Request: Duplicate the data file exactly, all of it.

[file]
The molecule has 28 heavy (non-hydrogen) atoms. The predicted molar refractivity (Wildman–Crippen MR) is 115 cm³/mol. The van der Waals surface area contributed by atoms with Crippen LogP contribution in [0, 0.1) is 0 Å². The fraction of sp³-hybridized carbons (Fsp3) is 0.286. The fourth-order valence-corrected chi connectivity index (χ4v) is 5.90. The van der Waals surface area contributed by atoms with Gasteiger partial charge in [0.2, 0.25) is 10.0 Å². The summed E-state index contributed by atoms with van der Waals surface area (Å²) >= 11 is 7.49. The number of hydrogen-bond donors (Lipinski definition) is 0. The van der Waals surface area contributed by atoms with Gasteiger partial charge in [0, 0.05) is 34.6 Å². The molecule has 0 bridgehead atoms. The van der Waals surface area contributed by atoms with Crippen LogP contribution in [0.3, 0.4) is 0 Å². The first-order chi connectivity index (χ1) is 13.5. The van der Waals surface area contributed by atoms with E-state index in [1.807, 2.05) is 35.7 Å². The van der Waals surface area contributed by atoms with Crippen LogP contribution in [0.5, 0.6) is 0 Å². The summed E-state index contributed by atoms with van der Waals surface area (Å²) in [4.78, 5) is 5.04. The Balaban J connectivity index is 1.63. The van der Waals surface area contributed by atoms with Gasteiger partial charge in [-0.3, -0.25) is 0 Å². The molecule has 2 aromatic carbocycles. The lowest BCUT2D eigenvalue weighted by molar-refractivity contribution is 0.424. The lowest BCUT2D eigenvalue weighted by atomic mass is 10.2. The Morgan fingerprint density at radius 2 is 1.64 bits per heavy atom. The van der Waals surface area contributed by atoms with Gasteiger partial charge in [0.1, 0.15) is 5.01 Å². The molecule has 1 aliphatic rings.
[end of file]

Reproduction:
The molecule has 28 heavy (non-hydrogen) atoms. The predicted molar refractivity (Wildman–Crippen MR) is 115 cm³/mol. The van der Waals surface area contributed by atoms with Crippen LogP contribution in [0, 0.1) is 0 Å². The fraction of sp³-hybridized carbons (Fsp3) is 0.286. The fourth-order valence-corrected chi connectivity index (χ4v) is 5.90. The van der Waals surface area contributed by atoms with Gasteiger partial charge in [0.2, 0.25) is 10.0 Å². The summed E-state index contributed by atoms with van der Waals surface area (Å²) >= 11 is 7.49. The number of hydrogen-bond donors (Lipinski definition) is 0. The van der Waals surface area contributed by atoms with Gasteiger partial charge in [0, 0.05) is 34.6 Å². The molecule has 0 bridgehead atoms. The van der Waals surface area contributed by atoms with Crippen LogP contribution in [0.3, 0.4) is 0 Å². The first-order chi connectivity index (χ1) is 13.5. The van der Waals surface area contributed by atoms with E-state index in [1.807, 2.05) is 35.7 Å². The van der Waals surface area contributed by atoms with Crippen LogP contribution in [0.5, 0.6) is 0 Å². The summed E-state index contributed by atoms with van der Waals surface area (Å²) in [4.78, 5) is 5.04. The Balaban J connectivity index is 1.63. The van der Waals surface area contributed by atoms with Gasteiger partial charge in [-0.3, -0.25) is 0 Å². The molecule has 2 aromatic carbocycles. The lowest BCUT2D eigenvalue weighted by molar-refractivity contribution is 0.424. The lowest BCUT2D eigenvalue weighted by atomic mass is 10.2. The Morgan fingerprint density at radius 2 is 1.64 bits per heavy atom. The van der Waals surface area contributed by atoms with Gasteiger partial charge in [0.1, 0.15) is 5.01 Å². The molecule has 1 aliphatic rings.